Fri. Feb 28th, 2020

Damon Lindelof On HBO’s ‘The Leftovers’ Season 2 Finale, And Viewers Want Max Richter’s Opener Back If We Get Season 3, Highlight Hollywood News

Damon Lindelof ends season two of HBO’s hit The Leftovers in a very different place than the first season, and it must mean a renewal is on the way, at least I desperately hope so.  “For me, the first season of The Leftovers was an intense, emotional struggle,” he said. “In the second season of The Leftovers, I really feel like it kind of broke through and became its own thing. I stopped dwelling on the past and allowed myself to be in the present.”



Now the ever-candid writer/producer awaits word on a third season, a decision that’s been complicated by the drama’s ratings, which are almost as bleak as the show itself. Viewership for the second-season drama, adapted from Tom Perrotta’s novel, has plummeted nearly 60 percent from season one, with the series averaging 670k viewers this year.



“If the show had been on par with season one, I think we would definitely be proceeding,” says Lindelof, while acknowledging that conversations are taking place with HBO. “There’s a sense of, ‘Where did everybody from season one go? Are they going to binge it? Are they coming back?’ … There’s all sorts of spin that you can attribute to it, but there is this mystifying aspect of, ‘Well, if everyone says that the second season was better, then where did everybody go?’”



“It just feels awesome and amazing. There’s a part of me that’s like, “Oh, but you know it’s going to go away again.” That’s certainly one way of looking at it. I’m just really trying to enjoy it and be in the moment. The validation is great. It’s not like we were able to execute the plan we put out there and then there was a tremendous amount of high-fiving, like, “Wait until everybody gets a load of this.” You just never know. Up until the moment that the premiere aired, I thought, “There are going to be people who just hate the cave woman sequence and there are going to be people who hate the fact that 85 percent of the first episode doesn’t have any of the characters that we told them to care about in the first season — but we really like this. We think that this is compelling storytelling and Kevin Carroll’s awesome and Jovan’s awesome and Regina’s awesome.” The fact that people embraced it was surprising — not because we didn’t hope that they would; it’s just that you just never know. So, the very short answer to your question is that it feels great and I don’t want to get off the rollercoaster,” Lindelof admits.theleftovers-finale-3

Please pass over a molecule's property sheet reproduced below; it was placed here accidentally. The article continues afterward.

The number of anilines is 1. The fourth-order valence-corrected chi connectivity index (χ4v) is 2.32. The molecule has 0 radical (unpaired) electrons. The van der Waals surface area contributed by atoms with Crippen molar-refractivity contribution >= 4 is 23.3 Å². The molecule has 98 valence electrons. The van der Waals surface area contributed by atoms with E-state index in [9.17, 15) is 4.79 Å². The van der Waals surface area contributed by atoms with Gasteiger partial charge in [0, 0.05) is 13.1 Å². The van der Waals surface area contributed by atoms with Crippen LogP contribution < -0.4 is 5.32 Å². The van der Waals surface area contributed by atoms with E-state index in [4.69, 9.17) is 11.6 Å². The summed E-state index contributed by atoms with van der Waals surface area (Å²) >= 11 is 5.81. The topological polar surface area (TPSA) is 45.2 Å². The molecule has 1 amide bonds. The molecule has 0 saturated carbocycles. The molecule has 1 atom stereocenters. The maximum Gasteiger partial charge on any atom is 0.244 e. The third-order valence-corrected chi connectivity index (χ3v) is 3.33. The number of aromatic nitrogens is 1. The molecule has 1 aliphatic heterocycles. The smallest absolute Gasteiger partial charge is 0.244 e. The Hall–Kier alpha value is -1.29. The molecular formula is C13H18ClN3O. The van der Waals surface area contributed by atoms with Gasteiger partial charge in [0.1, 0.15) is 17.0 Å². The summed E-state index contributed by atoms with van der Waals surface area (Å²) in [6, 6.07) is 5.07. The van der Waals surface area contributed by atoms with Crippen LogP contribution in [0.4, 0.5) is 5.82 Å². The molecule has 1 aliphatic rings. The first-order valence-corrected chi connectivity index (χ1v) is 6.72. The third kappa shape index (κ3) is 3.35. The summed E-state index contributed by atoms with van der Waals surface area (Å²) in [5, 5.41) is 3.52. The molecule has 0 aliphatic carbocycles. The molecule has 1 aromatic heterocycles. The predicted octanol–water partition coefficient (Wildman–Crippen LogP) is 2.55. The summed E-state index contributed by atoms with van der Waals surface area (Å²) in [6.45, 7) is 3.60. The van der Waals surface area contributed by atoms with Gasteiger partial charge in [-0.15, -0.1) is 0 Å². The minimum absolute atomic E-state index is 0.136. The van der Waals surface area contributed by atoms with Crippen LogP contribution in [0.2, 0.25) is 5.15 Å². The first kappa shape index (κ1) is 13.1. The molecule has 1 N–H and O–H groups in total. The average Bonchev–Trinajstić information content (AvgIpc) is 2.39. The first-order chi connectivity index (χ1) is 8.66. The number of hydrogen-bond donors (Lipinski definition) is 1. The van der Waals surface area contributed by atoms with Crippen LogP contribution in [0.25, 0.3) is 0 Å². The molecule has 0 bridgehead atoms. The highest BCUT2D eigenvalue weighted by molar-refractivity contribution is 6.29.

Lindelof believes the ratings decline is partly due to the lofty and drama storytelling.  “The premise of the show is that two percent of the population of the world vanishes, and as opposed to saying we’re interested in solving that mystery and exploring that alt-history version of where those people went and why, the bread and butter of the show is: what is it like to be kind of left behind? How does it feel to be abandoned or left out? It’s in the title, even. (And I’m not taking credit for this — it’s in the DNA of Tom’s amazing novel.) Most of the people I know all identify with the kid who was picked last for the kickball team. It sort of taps into that idea. How was it that all of us were picked last? Maybe I’m only talking to writers who were not athletically endowed, but I think everybody feels like that. Recreating that feeling is just not something people want to dwell on. We have enough feelings of abandonment in our actual lives, so why would we want to watch a television show that’s about that when we could watch shows about people solving crimes and winning and being heroic and having fun and all the stuff that we like in TV.”theleftovers-finale-4